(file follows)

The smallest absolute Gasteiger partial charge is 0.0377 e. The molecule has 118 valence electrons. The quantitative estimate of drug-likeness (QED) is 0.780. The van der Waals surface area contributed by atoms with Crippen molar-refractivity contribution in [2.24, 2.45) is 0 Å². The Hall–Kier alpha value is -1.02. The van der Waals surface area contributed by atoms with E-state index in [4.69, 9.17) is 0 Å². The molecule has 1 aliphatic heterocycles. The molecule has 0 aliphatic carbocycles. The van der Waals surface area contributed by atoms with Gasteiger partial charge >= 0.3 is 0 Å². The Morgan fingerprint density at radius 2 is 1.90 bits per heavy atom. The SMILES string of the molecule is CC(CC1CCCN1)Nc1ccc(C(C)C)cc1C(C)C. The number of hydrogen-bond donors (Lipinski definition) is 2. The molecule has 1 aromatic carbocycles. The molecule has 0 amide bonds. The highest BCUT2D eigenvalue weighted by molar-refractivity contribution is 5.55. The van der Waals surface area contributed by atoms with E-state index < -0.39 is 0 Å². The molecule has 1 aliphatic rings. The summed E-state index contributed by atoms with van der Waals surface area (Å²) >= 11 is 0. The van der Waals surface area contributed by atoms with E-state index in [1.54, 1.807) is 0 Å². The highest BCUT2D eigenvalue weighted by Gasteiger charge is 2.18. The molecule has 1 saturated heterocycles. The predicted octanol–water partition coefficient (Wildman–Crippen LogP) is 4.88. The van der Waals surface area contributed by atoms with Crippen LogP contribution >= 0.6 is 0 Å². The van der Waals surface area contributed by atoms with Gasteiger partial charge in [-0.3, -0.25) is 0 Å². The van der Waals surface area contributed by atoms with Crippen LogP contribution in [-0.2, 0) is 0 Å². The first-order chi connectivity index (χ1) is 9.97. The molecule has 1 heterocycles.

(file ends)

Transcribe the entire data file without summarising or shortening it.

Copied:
The smallest absolute Gasteiger partial charge is 0.0377 e. The molecule has 118 valence electrons. The quantitative estimate of drug-likeness (QED) is 0.780. The van der Waals surface area contributed by atoms with Crippen molar-refractivity contribution in [2.24, 2.45) is 0 Å². The Hall–Kier alpha value is -1.02. The van der Waals surface area contributed by atoms with E-state index in [4.69, 9.17) is 0 Å². The molecule has 1 aliphatic heterocycles. The molecule has 0 aliphatic carbocycles. The van der Waals surface area contributed by atoms with Gasteiger partial charge >= 0.3 is 0 Å². The Morgan fingerprint density at radius 2 is 1.90 bits per heavy atom. The SMILES string of the molecule is CC(CC1CCCN1)Nc1ccc(C(C)C)cc1C(C)C. The number of hydrogen-bond donors (Lipinski definition) is 2. The molecule has 1 aromatic carbocycles. The molecule has 0 amide bonds. The highest BCUT2D eigenvalue weighted by molar-refractivity contribution is 5.55. The van der Waals surface area contributed by atoms with E-state index < -0.39 is 0 Å². The molecule has 1 aliphatic rings. The summed E-state index contributed by atoms with van der Waals surface area (Å²) >= 11 is 0. The van der Waals surface area contributed by atoms with E-state index in [1.54, 1.807) is 0 Å². The highest BCUT2D eigenvalue weighted by Gasteiger charge is 2.18. The molecule has 1 saturated heterocycles. The predicted octanol–water partition coefficient (Wildman–Crippen LogP) is 4.88. The van der Waals surface area contributed by atoms with Crippen LogP contribution >= 0.6 is 0 Å². The van der Waals surface area contributed by atoms with Gasteiger partial charge in [-0.3, -0.25) is 0 Å². The van der Waals surface area contributed by atoms with Crippen LogP contribution in [-0.2, 0) is 0 Å². The first-order chi connectivity index (χ1) is 9.97. The molecule has 1 heterocycles.